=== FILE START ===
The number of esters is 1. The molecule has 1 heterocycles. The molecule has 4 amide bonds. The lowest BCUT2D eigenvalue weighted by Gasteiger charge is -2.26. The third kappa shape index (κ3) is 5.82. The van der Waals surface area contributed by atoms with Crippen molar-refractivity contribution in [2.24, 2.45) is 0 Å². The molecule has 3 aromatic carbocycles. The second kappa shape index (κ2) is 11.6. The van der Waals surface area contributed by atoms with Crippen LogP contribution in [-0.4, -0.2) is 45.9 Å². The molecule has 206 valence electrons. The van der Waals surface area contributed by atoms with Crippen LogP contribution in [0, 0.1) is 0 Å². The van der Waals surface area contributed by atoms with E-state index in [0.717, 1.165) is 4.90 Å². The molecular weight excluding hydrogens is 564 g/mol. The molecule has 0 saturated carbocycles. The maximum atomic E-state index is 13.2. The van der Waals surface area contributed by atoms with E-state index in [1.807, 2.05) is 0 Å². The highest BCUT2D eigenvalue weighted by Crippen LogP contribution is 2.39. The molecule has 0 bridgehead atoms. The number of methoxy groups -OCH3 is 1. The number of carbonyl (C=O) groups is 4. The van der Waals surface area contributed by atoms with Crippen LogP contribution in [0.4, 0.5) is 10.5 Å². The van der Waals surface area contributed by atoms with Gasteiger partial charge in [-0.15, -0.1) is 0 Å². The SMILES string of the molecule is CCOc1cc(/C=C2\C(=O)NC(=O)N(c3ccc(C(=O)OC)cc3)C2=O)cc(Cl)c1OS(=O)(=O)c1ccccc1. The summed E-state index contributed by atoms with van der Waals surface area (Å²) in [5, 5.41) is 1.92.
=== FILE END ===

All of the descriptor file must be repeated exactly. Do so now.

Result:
The number of esters is 1. The molecule has 1 heterocycles. The molecule has 4 amide bonds. The lowest BCUT2D eigenvalue weighted by Gasteiger charge is -2.26. The third kappa shape index (κ3) is 5.82. The van der Waals surface area contributed by atoms with Crippen molar-refractivity contribution in [2.24, 2.45) is 0 Å². The molecule has 3 aromatic carbocycles. The second kappa shape index (κ2) is 11.6. The van der Waals surface area contributed by atoms with Crippen LogP contribution in [-0.4, -0.2) is 45.9 Å². The molecule has 206 valence electrons. The van der Waals surface area contributed by atoms with Crippen LogP contribution in [0, 0.1) is 0 Å². The van der Waals surface area contributed by atoms with E-state index in [0.717, 1.165) is 4.90 Å². The molecular weight excluding hydrogens is 564 g/mol. The molecule has 0 saturated carbocycles. The maximum atomic E-state index is 13.2. The van der Waals surface area contributed by atoms with E-state index in [1.807, 2.05) is 0 Å². The highest BCUT2D eigenvalue weighted by Crippen LogP contribution is 2.39. The molecule has 0 bridgehead atoms. The number of methoxy groups -OCH3 is 1. The number of carbonyl (C=O) groups is 4. The van der Waals surface area contributed by atoms with Crippen LogP contribution in [0.4, 0.5) is 10.5 Å². The van der Waals surface area contributed by atoms with Gasteiger partial charge in [-0.15, -0.1) is 0 Å². The SMILES string of the molecule is CCOc1cc(/C=C2\C(=O)NC(=O)N(c3ccc(C(=O)OC)cc3)C2=O)cc(Cl)c1OS(=O)(=O)c1ccccc1. The summed E-state index contributed by atoms with van der Waals surface area (Å²) in [5, 5.41) is 1.92.